Stepping Stones: D.C. to the Appalachians and Beyond

Today marks two weeks since our Moody season was officially disbanded. The past two weeks have yielded some interesting connections and random opportunities in true life-of-Lauren-Schwaar style. Like stepping stones, just the next few short steps have been revealed so far. Let me fill you in.


First step: In which I am invited to attend a sports mentorship conference in Washington, D.C.


As Moody’s door closed, I once again entered job search mode and kicked it into high gear. As I surfed the web the day after the official decision was announced, I found an interesting article from Argentina inviting sports professionals to apply for admission into a sports mentorship program which would be held in the States for several weeks starting in mid-September. Curious, I looked up the program and wrote a message to the generic catch-all email address included on their website, not expecting to hear anything back. Within several hours, I had received a response from the director of the program saying that she was boarding a plane to Bristol and unable to speak too much but invited me to come to Washington, D.C. in two weeks’ time to meet everyone and watch the program participants’ final presentations sharing their experiences. What?


(I checked my schedule and was able to commit to the trip thanks to its significant disencumberment the day before.)


As an aside, I actually got to meet one of the program’s participants today for lunch here in Chicago. The program places each person with a sports company for a few weeks to learn from, and connect with, American sports professionals. My new friend is a rugby coach from Venezuela who was placed Gatorade’s Chicago headquarters. She and I will meet the rest of the program’s participants back in D.C. as it culminates this coming weekend with their presentations.


Second step: In which I am invited to visit a K-12 boarding school’s girls’ basketball team in Grundy, Virginia


The second day after Moody ended, a second connection materialized.


While in Europe over the summer, a friend there had mentioned a boarding school in Virginia and suggested I look into it. I had read a bit about it on its website at that time but had not been able to make contact while overseas and thus it had moved to the back burner. As my role at Moody dissipated, its name came back to mind and I reached out hoping to get in contact with the athletic staff. I wasn’t able to connect directly but managed to procure an email address to which I wrote a short note.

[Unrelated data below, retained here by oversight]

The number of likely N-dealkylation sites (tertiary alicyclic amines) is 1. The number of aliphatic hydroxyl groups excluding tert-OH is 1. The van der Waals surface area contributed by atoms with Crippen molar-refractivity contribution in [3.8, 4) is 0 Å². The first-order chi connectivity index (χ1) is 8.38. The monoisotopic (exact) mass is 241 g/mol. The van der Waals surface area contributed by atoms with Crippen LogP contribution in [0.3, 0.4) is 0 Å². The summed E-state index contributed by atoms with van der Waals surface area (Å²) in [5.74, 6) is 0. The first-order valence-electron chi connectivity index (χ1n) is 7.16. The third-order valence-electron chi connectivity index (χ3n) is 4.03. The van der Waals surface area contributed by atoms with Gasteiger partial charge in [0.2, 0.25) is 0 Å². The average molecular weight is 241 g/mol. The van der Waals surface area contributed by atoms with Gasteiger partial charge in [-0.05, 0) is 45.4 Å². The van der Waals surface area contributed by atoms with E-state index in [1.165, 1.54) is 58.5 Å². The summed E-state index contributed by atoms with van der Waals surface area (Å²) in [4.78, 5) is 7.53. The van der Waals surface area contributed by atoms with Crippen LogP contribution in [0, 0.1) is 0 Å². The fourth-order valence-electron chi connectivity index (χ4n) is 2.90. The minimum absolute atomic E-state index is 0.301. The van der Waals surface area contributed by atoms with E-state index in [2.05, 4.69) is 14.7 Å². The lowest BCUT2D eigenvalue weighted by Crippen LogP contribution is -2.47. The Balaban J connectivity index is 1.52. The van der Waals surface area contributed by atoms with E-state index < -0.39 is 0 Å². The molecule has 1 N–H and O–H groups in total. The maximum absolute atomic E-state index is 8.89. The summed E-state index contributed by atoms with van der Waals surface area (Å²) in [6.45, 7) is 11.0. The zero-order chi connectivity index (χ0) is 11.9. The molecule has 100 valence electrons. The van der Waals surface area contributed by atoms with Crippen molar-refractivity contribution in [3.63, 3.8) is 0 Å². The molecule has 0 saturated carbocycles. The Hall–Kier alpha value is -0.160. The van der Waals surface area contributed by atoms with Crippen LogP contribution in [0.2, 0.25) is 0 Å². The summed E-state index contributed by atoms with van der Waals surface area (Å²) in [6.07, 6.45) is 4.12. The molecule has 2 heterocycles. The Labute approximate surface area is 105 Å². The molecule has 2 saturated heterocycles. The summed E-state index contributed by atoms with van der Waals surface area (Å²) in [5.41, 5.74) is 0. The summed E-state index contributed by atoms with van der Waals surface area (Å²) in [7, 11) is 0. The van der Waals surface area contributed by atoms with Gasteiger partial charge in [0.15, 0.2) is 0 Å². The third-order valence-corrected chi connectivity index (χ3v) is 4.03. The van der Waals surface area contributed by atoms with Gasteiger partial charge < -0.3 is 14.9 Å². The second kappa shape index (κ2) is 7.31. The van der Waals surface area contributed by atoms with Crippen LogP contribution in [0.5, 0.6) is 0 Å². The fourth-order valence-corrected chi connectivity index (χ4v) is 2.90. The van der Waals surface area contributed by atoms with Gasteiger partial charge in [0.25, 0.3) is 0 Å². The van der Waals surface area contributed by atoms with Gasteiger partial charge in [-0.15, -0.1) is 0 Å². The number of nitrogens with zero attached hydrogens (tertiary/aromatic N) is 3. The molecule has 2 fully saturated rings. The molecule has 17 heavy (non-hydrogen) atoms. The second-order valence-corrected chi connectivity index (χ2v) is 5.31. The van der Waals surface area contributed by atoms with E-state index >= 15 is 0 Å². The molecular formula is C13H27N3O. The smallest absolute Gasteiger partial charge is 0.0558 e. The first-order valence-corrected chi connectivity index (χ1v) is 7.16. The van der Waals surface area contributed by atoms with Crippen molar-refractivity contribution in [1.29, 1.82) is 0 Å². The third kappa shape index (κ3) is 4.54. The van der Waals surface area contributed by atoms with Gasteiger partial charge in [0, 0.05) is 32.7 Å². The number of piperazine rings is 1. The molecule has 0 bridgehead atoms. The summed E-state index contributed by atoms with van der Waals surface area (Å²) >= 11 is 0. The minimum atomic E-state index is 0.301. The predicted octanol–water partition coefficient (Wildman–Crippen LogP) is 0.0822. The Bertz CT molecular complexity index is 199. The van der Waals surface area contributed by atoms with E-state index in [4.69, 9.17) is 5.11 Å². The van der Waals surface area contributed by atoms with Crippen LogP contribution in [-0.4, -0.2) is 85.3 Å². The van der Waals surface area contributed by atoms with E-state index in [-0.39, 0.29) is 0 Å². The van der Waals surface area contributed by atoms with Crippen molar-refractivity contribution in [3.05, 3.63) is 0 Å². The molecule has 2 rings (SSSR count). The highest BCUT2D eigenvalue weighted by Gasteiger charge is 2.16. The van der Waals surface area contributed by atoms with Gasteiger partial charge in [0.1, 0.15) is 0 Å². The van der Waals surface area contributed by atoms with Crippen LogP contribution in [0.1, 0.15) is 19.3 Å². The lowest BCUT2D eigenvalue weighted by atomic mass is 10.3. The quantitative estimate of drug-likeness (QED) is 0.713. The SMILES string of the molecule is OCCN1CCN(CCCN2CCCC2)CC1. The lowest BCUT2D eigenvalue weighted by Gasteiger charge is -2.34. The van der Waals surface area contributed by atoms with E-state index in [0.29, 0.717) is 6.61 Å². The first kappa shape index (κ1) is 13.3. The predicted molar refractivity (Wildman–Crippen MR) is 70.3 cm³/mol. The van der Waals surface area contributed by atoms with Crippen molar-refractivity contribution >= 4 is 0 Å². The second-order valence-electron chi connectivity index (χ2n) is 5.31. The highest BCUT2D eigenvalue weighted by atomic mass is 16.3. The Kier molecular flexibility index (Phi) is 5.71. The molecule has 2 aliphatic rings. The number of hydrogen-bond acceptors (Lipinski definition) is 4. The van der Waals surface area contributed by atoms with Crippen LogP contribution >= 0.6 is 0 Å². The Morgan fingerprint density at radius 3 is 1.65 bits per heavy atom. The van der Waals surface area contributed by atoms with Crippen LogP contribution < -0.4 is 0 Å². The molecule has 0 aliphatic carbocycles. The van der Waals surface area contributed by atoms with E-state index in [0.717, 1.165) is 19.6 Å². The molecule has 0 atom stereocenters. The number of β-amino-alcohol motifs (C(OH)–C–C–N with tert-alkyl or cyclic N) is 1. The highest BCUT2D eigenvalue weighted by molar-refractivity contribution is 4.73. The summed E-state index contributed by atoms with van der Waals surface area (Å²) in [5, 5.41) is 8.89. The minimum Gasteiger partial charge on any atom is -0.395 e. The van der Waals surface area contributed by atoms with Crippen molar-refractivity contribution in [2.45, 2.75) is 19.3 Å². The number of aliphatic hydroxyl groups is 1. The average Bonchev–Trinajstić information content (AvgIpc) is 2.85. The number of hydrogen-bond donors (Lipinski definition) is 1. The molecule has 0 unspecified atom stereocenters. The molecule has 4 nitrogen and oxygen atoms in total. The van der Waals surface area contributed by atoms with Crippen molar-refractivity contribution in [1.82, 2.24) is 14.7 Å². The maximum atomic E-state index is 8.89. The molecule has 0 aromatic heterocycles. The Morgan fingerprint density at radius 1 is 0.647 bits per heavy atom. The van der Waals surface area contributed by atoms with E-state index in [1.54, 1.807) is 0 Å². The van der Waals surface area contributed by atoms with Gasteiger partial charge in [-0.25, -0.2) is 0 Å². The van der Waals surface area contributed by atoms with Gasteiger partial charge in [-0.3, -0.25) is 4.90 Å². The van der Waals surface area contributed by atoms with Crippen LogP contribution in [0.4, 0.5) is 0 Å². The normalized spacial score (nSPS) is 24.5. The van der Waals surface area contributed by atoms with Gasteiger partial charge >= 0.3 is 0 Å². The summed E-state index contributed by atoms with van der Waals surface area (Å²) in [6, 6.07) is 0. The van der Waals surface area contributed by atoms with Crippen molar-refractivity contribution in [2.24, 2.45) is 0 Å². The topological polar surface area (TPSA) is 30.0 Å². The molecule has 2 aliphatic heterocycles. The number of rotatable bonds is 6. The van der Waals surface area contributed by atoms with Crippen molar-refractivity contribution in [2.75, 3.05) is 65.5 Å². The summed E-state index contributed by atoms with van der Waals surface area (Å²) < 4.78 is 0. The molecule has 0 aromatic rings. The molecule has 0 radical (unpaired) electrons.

Back to the second day after Moody. I received a call as I was walking to the subway from the athletic director of said school. In a ten-minute conversation, he shared a bit about his role and the girls’ basketball team, I shared a bit about my experiences and story, and he invited me to visit the school. The invitation was dripping in hospitality – he assured me that I could stay in his family’s home for as long as I wanted to stay. And here’s the final icing-on-the-cake detail: The school is buried deep in the Appalachian mountains on the western side of Virginia and is virtually impossible to reach by public transportation. However, miraculously, God has perfectly aligned the trip to make it possible for me to travel with him and his family both from D.C. to the school and then from the school out again to Ohio (and civilization) on trips they already had planned before any of this came about.




As is becoming more and more normal, both of these trips are short, temporary steps. However, to see these doors so clearly open was incredible. I’m still praying for and pursuing, as I have been for a while now, a place to land and call home. However, that hasn’t yet come through. In the meantime I’ll keep hopping from stone to stone and walking through the open doors God gives. I’ll reach the end of my time here in Chicago on Thursday and then will fly for D.C. and beyond.


Until the next step in this crazy adventure is revealed,



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